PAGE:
Usages. All parts of the Ae'lon family can be used in cooking and flavouring food; usually the bulb of the Weeproot, Leek and Shallot, and the stems of the Chives are the most popular. The bulbs are sliced and often fried, or added to stews, soups, and other savoury dishes. They can be roasted with meat, or skewered and grilled over a flame.
From golden ‘Weeproot Soup’ to ‘Weeproot and Squilla Forcebread’, from ‘Weeproot with Mushrooms’ to ‘Boar stuffed with Weeproot’, there are literally hundreds of receipts which incorporate the Weeproot – its culinary usages are renowned. This tasty, multi-purpose bulb is also used medicinally; some believe consumption of Weeproots will prevent against the ague, while others swear by an Weeproot poultice for trouble of the lungs, chest, or throat. Orcs are said to eat the raw bulbs of Weeproot directly from the ground, wiping the dirt off on their thighs and biting into them as a man might an apple.
The “Reeking Lily” has its own subtle variation on the Ae’lon flavour, being rich, almost buttery, and mellowing into an earthy, sweet paste when roasted in the coals. This paste can be squeezed directly out of the blackened papery shells onto meats or into sauces, lending its unique garlick flavour and healthful qualities both at once.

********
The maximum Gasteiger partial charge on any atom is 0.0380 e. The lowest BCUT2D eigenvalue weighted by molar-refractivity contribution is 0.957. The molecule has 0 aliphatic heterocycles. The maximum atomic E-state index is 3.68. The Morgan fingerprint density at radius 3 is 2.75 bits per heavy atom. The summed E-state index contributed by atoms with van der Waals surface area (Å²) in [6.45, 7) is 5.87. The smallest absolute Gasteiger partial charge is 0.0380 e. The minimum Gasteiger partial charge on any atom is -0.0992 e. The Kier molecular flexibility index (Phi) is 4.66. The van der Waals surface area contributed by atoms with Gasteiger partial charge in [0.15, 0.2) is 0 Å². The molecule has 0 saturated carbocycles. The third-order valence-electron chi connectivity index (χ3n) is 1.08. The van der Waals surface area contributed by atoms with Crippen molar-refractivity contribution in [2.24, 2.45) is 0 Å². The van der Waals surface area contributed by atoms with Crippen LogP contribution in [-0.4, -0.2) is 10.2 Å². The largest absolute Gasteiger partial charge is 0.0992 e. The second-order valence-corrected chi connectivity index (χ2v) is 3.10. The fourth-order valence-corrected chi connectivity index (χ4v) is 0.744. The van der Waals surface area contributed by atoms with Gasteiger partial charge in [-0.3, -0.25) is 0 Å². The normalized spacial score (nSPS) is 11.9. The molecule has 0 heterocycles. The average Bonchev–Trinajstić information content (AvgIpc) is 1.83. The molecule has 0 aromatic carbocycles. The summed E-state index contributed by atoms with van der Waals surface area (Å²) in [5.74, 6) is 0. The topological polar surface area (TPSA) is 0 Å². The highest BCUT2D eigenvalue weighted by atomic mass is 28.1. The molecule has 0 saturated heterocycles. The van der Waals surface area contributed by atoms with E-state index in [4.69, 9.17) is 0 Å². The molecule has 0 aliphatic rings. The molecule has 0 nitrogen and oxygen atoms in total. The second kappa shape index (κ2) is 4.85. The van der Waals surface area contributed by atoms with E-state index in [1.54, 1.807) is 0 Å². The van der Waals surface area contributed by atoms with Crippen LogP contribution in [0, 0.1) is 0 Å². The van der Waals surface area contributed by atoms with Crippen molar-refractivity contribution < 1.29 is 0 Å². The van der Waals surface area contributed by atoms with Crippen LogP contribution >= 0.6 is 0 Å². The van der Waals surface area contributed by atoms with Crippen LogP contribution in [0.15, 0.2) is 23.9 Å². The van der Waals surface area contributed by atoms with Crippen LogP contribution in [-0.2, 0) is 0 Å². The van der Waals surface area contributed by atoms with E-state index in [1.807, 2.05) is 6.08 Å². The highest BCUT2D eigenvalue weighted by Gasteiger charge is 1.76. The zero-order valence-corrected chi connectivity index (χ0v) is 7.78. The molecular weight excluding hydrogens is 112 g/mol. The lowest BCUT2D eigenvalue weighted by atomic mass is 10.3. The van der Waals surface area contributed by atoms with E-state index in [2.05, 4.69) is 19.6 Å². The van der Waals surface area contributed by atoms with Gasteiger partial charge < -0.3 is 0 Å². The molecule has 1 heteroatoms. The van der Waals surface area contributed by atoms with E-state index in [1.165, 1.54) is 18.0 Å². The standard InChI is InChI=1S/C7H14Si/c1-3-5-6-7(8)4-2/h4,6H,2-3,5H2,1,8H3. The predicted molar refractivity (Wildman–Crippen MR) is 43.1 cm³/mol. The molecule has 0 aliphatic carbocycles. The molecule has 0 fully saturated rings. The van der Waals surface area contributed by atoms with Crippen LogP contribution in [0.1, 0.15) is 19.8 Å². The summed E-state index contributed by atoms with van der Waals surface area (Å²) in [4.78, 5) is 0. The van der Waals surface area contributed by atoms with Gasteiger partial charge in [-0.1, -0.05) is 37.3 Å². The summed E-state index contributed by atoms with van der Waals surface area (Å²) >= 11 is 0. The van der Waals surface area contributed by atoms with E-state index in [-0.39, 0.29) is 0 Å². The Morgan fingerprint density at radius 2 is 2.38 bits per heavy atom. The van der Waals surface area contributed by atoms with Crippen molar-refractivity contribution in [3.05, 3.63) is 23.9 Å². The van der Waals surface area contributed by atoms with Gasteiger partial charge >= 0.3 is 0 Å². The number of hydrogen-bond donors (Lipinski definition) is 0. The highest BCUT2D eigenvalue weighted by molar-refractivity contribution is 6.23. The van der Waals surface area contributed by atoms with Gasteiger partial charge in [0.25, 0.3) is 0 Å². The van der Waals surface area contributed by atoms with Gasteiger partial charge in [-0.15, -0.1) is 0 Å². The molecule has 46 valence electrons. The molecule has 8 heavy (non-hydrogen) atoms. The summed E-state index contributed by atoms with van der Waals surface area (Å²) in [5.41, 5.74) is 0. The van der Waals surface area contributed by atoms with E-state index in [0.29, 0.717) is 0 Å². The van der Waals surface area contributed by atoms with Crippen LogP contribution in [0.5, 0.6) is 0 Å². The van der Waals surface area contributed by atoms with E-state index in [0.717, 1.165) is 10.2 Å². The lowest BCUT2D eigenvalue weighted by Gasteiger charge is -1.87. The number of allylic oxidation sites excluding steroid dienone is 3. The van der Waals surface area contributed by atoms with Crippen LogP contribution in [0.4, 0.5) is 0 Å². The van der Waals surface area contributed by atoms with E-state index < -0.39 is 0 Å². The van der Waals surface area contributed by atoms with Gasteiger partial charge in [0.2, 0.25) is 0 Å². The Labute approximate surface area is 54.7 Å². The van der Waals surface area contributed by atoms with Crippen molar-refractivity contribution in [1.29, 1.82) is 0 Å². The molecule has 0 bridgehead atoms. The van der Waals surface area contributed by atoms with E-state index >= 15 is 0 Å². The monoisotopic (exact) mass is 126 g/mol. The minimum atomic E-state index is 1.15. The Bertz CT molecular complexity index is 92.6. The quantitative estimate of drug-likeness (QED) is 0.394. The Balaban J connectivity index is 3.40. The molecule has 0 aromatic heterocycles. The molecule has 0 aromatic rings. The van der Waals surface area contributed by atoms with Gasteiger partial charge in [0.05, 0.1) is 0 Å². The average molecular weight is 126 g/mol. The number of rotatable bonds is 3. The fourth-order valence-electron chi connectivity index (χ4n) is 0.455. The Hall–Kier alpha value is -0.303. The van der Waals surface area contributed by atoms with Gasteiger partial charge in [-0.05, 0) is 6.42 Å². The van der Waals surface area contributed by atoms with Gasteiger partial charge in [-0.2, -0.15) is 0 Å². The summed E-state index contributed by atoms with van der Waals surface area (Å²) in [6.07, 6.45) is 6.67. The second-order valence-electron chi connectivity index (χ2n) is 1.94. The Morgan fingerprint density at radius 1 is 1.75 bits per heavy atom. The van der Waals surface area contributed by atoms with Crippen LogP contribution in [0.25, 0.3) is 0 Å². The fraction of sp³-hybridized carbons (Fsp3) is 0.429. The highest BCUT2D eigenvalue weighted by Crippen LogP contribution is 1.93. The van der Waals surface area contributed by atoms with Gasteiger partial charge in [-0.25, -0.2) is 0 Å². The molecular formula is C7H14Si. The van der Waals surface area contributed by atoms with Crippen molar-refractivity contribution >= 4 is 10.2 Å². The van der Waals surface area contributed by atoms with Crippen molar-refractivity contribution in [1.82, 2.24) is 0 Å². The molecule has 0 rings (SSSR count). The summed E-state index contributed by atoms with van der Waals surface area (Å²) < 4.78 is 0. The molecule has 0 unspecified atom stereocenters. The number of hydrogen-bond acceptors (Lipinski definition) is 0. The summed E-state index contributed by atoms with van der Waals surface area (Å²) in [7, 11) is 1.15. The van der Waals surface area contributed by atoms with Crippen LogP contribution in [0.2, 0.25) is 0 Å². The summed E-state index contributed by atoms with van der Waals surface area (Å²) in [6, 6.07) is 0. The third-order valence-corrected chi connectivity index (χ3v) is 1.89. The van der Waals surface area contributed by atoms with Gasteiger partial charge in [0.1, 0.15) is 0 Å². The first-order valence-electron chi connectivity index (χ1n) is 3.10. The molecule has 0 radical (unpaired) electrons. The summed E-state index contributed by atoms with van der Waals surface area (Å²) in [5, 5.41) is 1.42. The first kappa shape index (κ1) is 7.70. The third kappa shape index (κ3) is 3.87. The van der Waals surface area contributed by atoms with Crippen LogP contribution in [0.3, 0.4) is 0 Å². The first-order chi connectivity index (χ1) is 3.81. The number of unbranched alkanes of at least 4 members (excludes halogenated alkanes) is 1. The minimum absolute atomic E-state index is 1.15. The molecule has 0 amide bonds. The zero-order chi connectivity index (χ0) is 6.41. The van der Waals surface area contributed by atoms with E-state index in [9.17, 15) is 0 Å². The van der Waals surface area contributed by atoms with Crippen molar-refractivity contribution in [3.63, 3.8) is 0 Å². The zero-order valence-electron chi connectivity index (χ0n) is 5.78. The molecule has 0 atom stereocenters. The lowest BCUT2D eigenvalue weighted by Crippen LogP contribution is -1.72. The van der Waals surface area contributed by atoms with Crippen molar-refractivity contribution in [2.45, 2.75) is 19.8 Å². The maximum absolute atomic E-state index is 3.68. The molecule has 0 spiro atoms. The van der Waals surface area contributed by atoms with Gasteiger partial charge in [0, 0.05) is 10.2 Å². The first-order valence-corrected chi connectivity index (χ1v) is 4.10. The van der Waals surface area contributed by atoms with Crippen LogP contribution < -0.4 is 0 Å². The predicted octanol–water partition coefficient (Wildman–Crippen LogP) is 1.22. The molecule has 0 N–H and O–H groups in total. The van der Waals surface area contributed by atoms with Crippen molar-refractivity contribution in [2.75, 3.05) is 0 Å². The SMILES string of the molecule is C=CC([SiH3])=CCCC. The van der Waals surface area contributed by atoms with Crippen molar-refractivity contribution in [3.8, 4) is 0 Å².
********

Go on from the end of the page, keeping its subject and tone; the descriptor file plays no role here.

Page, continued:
Brownies enjoy small stands of chives planted at the edge of their crops to provide shade and repel insects, and the puffy purple flowers the size of a Brownie's head are an additional decorative bonus. Chive flowers are often soaked in oil or vinegar to flavour the liquids for later use in subtle cuisine. For certain specialty cheeses, the dairymasters will have the cows grazed in chivemeadows, keeping the product of that day’s milking back to produce a redolently-flavourful curd which they then stud with the dried purple florets of the chive blossoms. The thin hollow stems of chives, of course, are often sliced into eyren dishes, added to mashed and baked tuberroots, or chopped into soups for extra colour and taste.